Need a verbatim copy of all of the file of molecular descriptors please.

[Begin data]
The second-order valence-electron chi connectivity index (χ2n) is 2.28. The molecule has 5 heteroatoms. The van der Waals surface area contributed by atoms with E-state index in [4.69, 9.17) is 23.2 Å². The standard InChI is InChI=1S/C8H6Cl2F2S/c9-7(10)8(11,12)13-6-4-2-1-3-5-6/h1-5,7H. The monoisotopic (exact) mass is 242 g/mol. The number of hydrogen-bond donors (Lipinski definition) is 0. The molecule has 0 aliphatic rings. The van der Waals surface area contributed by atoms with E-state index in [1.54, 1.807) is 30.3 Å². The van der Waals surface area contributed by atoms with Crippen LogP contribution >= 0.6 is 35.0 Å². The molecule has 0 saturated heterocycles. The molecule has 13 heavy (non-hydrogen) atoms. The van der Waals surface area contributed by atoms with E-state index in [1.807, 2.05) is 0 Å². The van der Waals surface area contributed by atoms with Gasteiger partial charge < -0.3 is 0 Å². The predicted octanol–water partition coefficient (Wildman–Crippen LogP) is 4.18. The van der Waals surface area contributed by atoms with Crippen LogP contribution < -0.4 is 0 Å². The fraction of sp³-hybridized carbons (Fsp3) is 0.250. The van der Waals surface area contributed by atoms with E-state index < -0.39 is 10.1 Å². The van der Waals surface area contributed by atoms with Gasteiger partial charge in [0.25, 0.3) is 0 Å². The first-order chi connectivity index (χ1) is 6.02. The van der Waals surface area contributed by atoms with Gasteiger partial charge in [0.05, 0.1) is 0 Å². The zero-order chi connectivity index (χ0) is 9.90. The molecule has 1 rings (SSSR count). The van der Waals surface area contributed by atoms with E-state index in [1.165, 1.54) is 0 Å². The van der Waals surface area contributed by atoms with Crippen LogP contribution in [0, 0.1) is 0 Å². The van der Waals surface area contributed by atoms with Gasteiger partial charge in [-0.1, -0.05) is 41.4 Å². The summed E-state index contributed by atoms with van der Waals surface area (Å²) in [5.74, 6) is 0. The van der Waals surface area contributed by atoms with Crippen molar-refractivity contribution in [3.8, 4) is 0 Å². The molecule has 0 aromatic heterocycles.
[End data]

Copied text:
The second-order valence-electron chi connectivity index (χ2n) is 2.28. The molecule has 5 heteroatoms. The van der Waals surface area contributed by atoms with E-state index in [4.69, 9.17) is 23.2 Å². The standard InChI is InChI=1S/C8H6Cl2F2S/c9-7(10)8(11,12)13-6-4-2-1-3-5-6/h1-5,7H. The monoisotopic (exact) mass is 242 g/mol. The number of hydrogen-bond donors (Lipinski definition) is 0. The molecule has 0 aliphatic rings. The van der Waals surface area contributed by atoms with E-state index in [1.54, 1.807) is 30.3 Å². The van der Waals surface area contributed by atoms with Crippen LogP contribution >= 0.6 is 35.0 Å². The molecule has 0 saturated heterocycles. The molecule has 13 heavy (non-hydrogen) atoms. The van der Waals surface area contributed by atoms with E-state index in [1.807, 2.05) is 0 Å². The van der Waals surface area contributed by atoms with Gasteiger partial charge < -0.3 is 0 Å². The predicted octanol–water partition coefficient (Wildman–Crippen LogP) is 4.18. The van der Waals surface area contributed by atoms with Crippen LogP contribution < -0.4 is 0 Å². The fraction of sp³-hybridized carbons (Fsp3) is 0.250. The van der Waals surface area contributed by atoms with E-state index < -0.39 is 10.1 Å². The van der Waals surface area contributed by atoms with Gasteiger partial charge in [0.25, 0.3) is 0 Å². The first-order chi connectivity index (χ1) is 6.02. The van der Waals surface area contributed by atoms with Gasteiger partial charge in [0.05, 0.1) is 0 Å². The zero-order chi connectivity index (χ0) is 9.90. The molecule has 1 rings (SSSR count). The van der Waals surface area contributed by atoms with E-state index in [1.165, 1.54) is 0 Å². The van der Waals surface area contributed by atoms with Crippen LogP contribution in [0, 0.1) is 0 Å². The van der Waals surface area contributed by atoms with Gasteiger partial charge in [-0.1, -0.05) is 41.4 Å². The summed E-state index contributed by atoms with van der Waals surface area (Å²) in [5.74, 6) is 0. The van der Waals surface area contributed by atoms with Crippen molar-refractivity contribution in [3.8, 4) is 0 Å². The molecule has 0 aromatic heterocycles.